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The Lebrecht Weekly


Visit every week to read Norman Lebrecht's latest column. [Index]

How to make a classical fake

By Norman Lebrecht / February 21, 2007

It’s not that hard to fake a classical record. The allegation that up to 100 discs by the English pianist Joyce Hatto may be dubs of other artists has caused an international stir and cast a general slur on the abilities of record critics to tell one pianist from another. But these are by no means the first dodgy discs, nor the last.

Hatto, who died last June at the age of 77, was on the shy side of showbiz. She hadn’t been seen on a concert platform since 1976, withdrawing (so her husband said) out of anxiety that disfigurement from cancer treatment, along with sudden bouts of pain, would detract from her art. Before that, she was never much of a presence, appearing occasionally at the Wigmore Hall and never with an international orchestra or within a major concert series. She was, as I recall, one of a huddle of middle-aged pianists who were comprehensively outshone by the none-too-bright Moura Lympany.

Once retired, however, Hatto’s name began to shine on a range of recordings that ran from baroque to modern, Scarlatti to Messiaen - a span matched only by the wacky genius of a Horowitz, a Richter and a Gould. The works appeared on the Concert Artist label owned by her husband, a record hustler by name of William Barrington-Coupe, and the deception might never have been exposed were it not for a slew of rave reviews that followed Hatto’s death last summer.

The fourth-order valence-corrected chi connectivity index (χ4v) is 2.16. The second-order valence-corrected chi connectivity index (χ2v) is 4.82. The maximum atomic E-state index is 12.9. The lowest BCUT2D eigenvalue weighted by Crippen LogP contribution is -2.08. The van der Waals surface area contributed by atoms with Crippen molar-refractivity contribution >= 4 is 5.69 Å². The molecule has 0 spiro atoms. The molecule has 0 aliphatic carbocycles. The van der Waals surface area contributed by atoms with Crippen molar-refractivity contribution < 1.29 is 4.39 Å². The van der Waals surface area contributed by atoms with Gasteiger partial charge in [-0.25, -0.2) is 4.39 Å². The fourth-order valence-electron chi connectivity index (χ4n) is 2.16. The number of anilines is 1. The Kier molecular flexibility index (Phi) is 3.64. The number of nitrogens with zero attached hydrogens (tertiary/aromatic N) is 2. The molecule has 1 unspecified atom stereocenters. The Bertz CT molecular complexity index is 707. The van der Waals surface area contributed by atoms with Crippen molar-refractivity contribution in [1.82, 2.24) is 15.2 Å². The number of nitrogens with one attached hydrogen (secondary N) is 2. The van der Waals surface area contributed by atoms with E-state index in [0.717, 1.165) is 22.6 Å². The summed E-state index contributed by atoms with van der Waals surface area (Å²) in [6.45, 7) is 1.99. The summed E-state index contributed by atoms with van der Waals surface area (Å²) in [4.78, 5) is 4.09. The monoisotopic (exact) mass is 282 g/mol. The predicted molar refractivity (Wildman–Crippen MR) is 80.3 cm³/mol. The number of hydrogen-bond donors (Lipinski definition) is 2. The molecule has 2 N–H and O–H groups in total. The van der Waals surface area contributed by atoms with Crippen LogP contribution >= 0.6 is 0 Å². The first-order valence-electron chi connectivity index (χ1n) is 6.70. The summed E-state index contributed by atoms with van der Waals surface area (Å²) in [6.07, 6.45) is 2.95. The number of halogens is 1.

The whistle was blown when an American who bought Liszt’s Transcendental Etudes on the back of much blog-chat found, on transferring the music to his I-pod, that the screen credited the Hungarian pianist Lazslo Simon as the performer. Simon had recorded the Etudes on the Swedish Bis label in 1987. When the purchaser played the two discs side by side, they sounded identical. He contacted a critic, Jed Distler, who had given the CD a rave. Distler emailed the editor of Gramophone magazine who, in turn, contacted Andrew Rose, an ex-BBC radio engineer with a state-of-the-art record lab in a medieval French village. Rose tested sample tracks of Hatto and Simon. Two were identical, a third was not, and a fourth had been, in Rose’s words, ‘subtly doctored’ – digitally compressed by 0.02 percent to make it sound slightly different from the Simon original. There was no margin here for error. ‘It is impossible,’ notes Rose, ‘for any musician to repeat the same performance twice - even more so when you're being measured to a sample-rate accuracy of 1/44100th of a second.’ Independent research at the Royal Holloway’s Centre for the History and Analysis of Recorded Music (Charm) confirmed his conclusions. The computer-verified timings and dynamics of every bar in Hatto’s performance of two Chopin Mazurkas were found to be ‘virtually indistinguishable’ from those of a Swiss recording by Eugene Indic. The computer does not lie.